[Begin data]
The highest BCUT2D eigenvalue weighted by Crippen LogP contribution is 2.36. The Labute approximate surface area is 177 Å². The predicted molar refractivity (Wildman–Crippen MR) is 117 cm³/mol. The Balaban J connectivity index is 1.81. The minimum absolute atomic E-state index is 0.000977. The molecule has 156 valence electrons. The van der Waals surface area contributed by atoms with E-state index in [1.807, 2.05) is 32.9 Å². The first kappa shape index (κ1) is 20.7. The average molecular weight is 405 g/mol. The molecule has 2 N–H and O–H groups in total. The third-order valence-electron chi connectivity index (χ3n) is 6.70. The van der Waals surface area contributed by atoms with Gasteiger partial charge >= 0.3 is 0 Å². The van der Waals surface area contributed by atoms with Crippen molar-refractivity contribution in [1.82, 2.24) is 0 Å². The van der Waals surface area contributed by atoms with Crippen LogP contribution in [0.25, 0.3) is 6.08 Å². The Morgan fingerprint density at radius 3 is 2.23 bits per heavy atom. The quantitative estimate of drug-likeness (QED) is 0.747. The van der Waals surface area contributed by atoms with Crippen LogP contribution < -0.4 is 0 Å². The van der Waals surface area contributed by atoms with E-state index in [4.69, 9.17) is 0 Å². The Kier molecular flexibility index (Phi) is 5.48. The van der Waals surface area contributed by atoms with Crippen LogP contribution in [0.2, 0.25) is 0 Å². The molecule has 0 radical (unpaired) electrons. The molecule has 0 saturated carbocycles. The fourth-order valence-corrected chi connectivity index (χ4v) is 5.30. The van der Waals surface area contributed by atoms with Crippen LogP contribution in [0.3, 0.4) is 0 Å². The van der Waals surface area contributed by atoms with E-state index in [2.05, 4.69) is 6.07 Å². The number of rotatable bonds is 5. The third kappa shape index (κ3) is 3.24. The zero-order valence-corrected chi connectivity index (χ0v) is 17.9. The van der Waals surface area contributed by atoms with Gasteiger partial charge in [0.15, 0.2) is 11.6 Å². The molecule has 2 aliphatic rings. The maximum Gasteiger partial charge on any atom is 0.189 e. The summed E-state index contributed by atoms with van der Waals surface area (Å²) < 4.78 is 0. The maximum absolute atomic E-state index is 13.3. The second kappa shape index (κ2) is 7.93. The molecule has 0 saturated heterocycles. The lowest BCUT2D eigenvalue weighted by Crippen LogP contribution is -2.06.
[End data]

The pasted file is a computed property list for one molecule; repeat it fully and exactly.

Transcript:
The highest BCUT2D eigenvalue weighted by Crippen LogP contribution is 2.36. The Labute approximate surface area is 177 Å². The predicted molar refractivity (Wildman–Crippen MR) is 117 cm³/mol. The Balaban J connectivity index is 1.81. The minimum absolute atomic E-state index is 0.000977. The molecule has 156 valence electrons. The van der Waals surface area contributed by atoms with E-state index in [1.807, 2.05) is 32.9 Å². The first kappa shape index (κ1) is 20.7. The average molecular weight is 405 g/mol. The molecule has 2 N–H and O–H groups in total. The third-order valence-electron chi connectivity index (χ3n) is 6.70. The van der Waals surface area contributed by atoms with Gasteiger partial charge >= 0.3 is 0 Å². The van der Waals surface area contributed by atoms with Crippen molar-refractivity contribution in [1.82, 2.24) is 0 Å². The van der Waals surface area contributed by atoms with Crippen LogP contribution in [0.25, 0.3) is 6.08 Å². The Morgan fingerprint density at radius 3 is 2.23 bits per heavy atom. The quantitative estimate of drug-likeness (QED) is 0.747. The van der Waals surface area contributed by atoms with Crippen LogP contribution < -0.4 is 0 Å². The van der Waals surface area contributed by atoms with E-state index in [4.69, 9.17) is 0 Å². The Kier molecular flexibility index (Phi) is 5.48. The van der Waals surface area contributed by atoms with Crippen LogP contribution in [0.2, 0.25) is 0 Å². The molecule has 0 radical (unpaired) electrons. The molecule has 0 saturated carbocycles. The fourth-order valence-corrected chi connectivity index (χ4v) is 5.30. The van der Waals surface area contributed by atoms with Crippen LogP contribution in [0.3, 0.4) is 0 Å². The van der Waals surface area contributed by atoms with E-state index in [2.05, 4.69) is 6.07 Å². The number of rotatable bonds is 5. The third kappa shape index (κ3) is 3.24. The zero-order valence-corrected chi connectivity index (χ0v) is 17.9. The van der Waals surface area contributed by atoms with Gasteiger partial charge in [0.15, 0.2) is 11.6 Å². The molecule has 2 aliphatic rings. The maximum Gasteiger partial charge on any atom is 0.189 e. The summed E-state index contributed by atoms with van der Waals surface area (Å²) < 4.78 is 0. The maximum absolute atomic E-state index is 13.3. The second kappa shape index (κ2) is 7.93. The molecule has 0 saturated heterocycles. The lowest BCUT2D eigenvalue weighted by Crippen LogP contribution is -2.06.